A US-China collaboration has uncovered the oldest terrestrial fossil ever found: that of a tiny, fungi-like organism that may have shaped the world.
Earth was emerging from one of its largest-ever ice ages about 635 million years ago (mya); the global average temperature had plummeted to -50°C and the oceans were frozen to depths of a kilometre. As the climate abruptly warmed again, the very first animal life began to evolve.
Scientists have long wondered how the Earth’s biosphere returned to “normalcy” after being locked in ice. Now, this discovery suggests that microscopic, cave-dwelling fungi may have played a key role.
The study, published in Nature Communications, describes how the researchers unexpectedly found several long, thread-like filaments – key characteristics of fungi – in small cavities within sedimentary dolostone rocks in the Doushantuo Formation, in Guizhou Province, southern China.
“It was an accidental discovery,” says co-author Tian Gan, from the Virginia Tech College of Science, US. “At that moment, we realised that this could be the fossil that scientists have been looking for a long time. If our interpretation is correct, it will be helpful for understanding the paleoclimate change and early life evolution.”
Fungi have a formidable digestive system, which can chemically break down rocks and other tough organic matter and cycle the nutrients through the ecosystem. Vast fungal webs also extend through the soil, creating underground highways that transfer food, water and chemical signals between plants.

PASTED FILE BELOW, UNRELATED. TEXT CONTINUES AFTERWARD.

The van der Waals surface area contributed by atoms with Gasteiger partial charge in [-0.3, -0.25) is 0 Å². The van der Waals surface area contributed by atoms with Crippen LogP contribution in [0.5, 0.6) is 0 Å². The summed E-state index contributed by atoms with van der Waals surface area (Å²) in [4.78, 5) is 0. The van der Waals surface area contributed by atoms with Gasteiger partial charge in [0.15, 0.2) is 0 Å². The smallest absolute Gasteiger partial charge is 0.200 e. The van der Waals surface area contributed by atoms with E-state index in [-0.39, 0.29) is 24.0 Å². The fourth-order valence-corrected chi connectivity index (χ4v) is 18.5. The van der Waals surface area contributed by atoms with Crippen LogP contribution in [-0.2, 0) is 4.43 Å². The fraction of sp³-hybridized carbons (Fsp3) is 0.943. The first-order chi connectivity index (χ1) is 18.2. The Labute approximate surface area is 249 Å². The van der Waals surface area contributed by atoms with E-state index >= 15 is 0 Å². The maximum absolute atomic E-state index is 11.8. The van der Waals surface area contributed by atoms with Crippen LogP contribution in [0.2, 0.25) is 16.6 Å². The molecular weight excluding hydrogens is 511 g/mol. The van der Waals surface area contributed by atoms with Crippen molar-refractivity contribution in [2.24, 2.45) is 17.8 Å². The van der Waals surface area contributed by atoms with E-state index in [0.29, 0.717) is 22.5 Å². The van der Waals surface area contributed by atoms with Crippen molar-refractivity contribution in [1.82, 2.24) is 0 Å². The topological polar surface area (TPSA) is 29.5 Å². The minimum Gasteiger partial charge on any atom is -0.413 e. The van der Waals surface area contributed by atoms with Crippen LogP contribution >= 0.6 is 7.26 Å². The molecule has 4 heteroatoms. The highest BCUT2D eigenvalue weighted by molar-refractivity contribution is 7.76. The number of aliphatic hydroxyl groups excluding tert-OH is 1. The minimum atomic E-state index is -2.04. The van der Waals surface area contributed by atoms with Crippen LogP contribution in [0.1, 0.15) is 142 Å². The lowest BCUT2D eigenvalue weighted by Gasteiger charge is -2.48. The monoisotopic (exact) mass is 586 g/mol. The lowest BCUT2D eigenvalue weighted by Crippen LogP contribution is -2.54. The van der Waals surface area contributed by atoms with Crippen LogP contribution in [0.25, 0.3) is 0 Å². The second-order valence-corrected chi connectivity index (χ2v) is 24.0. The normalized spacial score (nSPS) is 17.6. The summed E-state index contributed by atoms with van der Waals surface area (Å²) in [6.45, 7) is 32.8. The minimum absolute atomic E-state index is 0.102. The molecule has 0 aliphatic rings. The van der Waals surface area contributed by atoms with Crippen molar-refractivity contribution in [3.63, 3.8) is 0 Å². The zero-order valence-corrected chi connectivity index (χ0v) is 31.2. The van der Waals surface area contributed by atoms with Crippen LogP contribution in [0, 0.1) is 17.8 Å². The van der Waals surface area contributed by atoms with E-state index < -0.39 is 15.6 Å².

“Fungi have a mutualistic relationship with the roots of plants, which helps them mobilise minerals, such as phosphorus,” Gan explains. “Because of their connection to terrestrial plants and important nutritional cycles, terrestrial fungi have a driving influence on biochemical weathering, the global biogeochemical cycle, and ecological interactions.”
Fungi has been evolving since it diverged from other life around 1.5 billion years ago, but since it’s easily degradable and doesn’t biomineralise (produce mineral structures, such as a skeleton), the fungal fossil record is sparse. This makes it hard for scientists to pin down when fungi colonised land and became a key player in the planet’s systems.
Fossils with “fungal affinity” have been previously uncovered in the Canadian Arctic, dating back to around one billion years ago, and fungi-like fossils have also recently been discovered in the Democratic Republic of Congo, dating back to 810–715 mya. But the oldest unambiguous, uncontroversial fungi in the terrestrial fossil record appears only around 400 mya.
If these newly discovered fossilised filaments are indeed fungi, then it will shift the timeline of when fungi and plants first formed a symbiotic relationship, pushing it back to at least 635 mya.
“The question used to be: ‘Were there fungi in the terrestrial realm before the rise of terrestrial plants?’,” says Shuhai Xiao, co-author and geoscientist also from Virginia Tech. “And I think our study suggests yes.”
The fossilised filaments were also found alongside other fossils, so the researchers’ next step will be to untangle these other associated species.
“It is always important to understand the organisms in the environmental context,” says Xiao.
“We have a general idea that [the fungi] lived in small cavities in dolostone rocks. But little is known about how exactly they lived and how they were preserved.
“Why can something like fungi, which have no bones or shells, be preserved in the fossil record?”
The jury is still out – further study is needed to figure out these filaments. But if the researchers are right in their interpretation, then these early fungi may have bailed us out of an ice age and helped create conditions for life as we know it.
Lauren Fuge is a science journalist at The Royal Institution of Australia.
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